Advanced Care Research Centre

Visual frailty: A PPIE reflection

Read reflections on a recent workshop held by ACRC Academy Student Wanok Godfrey, and attended by PPIE Group Members.

Wanok Godfrey - PhD Student

Prior to the session:

I always knew I was going to have a meeting with the PPIE team but never thought it was going to be this soon. By the time of the meeting, I had attended the review meeting with the South East Scotland Research and Ethics Committee (REC) 01 which also emphasised the need to have PPIE meeting much earlier before the implementation phase of the project. It is mandatory for every study involving patients or the public to have participant facing documents reviewed by patients and members of the public prior to recruitment and implementation.

I initially thought it would be an extremely arduous process to recruit participants for my project but the PPIE coordination team at the ACRC academy simplified the process. All I had to do is complete a PPIE role description document and send it to the PPIE officer who shared it within the ACRC academy PPIE networks.

I was impressed with the fast response rate of the participants who were willing to take part in my study and within a few days, I got a list of participants who were willing to take part in the project.

During the session:

I started by giving a quick overview of my PhD project and how I intend to implement it. We then discussed about the definition of visual frailty, the content of my Participant Information Sheet (PIS), non-validated questionnaires and finally the consent forms.

The feedback I got about the definition helped me to refine it in such a way that is not only comprehensive but also easily understood by members of the lay audience. When it came to the PIS, I had used a lot of abbreviations which were defined earlier in the document but realised that it would be better to write all of them in full instead assuming that it would be obvious. We also made sure that some of statements are much easier to understand like the tool that was being referred to in the project. Most of the statements were referring to a tool but based on the comments and feedback, I realised that this tool was not clearly defined in the PIS. After reading the document with all the implemented changes, I realised that it was much easier to follow and understand.

Some of the advice I got about the non-validated questionnaires was like what was raised about the PIS; however, I was requested to review the orders of the questions to make sure that they could flow easily. From the meeting, I was informed that it would be better to share these questionnaires with the participants in advance so that they can familiarise themselves with the questions and enable them to prepare their responses.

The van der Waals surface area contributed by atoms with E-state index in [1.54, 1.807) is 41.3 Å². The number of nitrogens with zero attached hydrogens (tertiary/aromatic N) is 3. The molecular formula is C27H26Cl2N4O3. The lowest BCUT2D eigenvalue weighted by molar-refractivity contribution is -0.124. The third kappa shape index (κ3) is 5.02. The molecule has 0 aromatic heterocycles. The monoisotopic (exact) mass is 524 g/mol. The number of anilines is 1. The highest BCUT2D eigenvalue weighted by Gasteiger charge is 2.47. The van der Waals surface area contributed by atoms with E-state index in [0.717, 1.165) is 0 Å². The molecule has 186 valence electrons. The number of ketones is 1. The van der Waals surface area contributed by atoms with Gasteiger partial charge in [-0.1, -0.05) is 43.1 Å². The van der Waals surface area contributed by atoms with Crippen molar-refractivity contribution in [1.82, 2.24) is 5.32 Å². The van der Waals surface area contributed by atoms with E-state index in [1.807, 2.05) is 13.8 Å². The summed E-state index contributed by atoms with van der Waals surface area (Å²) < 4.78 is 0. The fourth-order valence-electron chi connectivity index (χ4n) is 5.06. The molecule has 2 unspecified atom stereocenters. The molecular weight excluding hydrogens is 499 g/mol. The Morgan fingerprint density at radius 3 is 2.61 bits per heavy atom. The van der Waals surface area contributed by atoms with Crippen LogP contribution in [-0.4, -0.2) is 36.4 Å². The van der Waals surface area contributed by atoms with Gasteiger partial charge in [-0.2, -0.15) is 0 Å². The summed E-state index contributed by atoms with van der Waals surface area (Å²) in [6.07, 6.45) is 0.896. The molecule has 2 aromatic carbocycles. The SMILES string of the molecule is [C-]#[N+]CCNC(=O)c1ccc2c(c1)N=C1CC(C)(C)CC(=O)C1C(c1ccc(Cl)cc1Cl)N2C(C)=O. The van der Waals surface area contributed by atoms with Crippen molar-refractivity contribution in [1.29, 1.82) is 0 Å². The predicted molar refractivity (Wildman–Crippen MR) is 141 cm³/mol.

In conclusion, the PPIE meeting reshaped my study in terms of the Participant facing documents and it was inspiring to hear all the feedback and comments about the project. I look forward to engaging with the team again in the future during the implementation and dissemination phase of the study. One of the most important lessons I learnt was that what we sometimes consider to be lay-friendly is actually not which is why it crucial to involve patients and participants at every stage of the project.

Stella Findlay – PPIE Contributor

Being involved in PPI allows a voice to those of us living with conditions being researched. The input of first-hand experiences is aimed at assisting in the development of medicines and aids as well as influencing the perception of others of a variety of conditions.

Visual frailty research is of vital importance to us. The condition encompasses eyesight problems that affect many or perhaps most of us as we age. An ageing population is likely to present an increase in numbers as well as more complex eye problems.

My eyesight problems have worsened gradually but more speedily as I’ve aged and I’m now being monitored regularly at the eye department of RVI Newcastle. I have witnessed a friend with macular degeneration (wet in one eye, dry in the other) deteriorate over the years and become more dependent upon others.

Any degeneration of eyesight has a detrimental effect on many aspects of normal life as well as diminishing confidence. I try to adopt a positive attitude - it’s possible that other senses such as touch and hearing improve and make some compensation for worsened eyesight.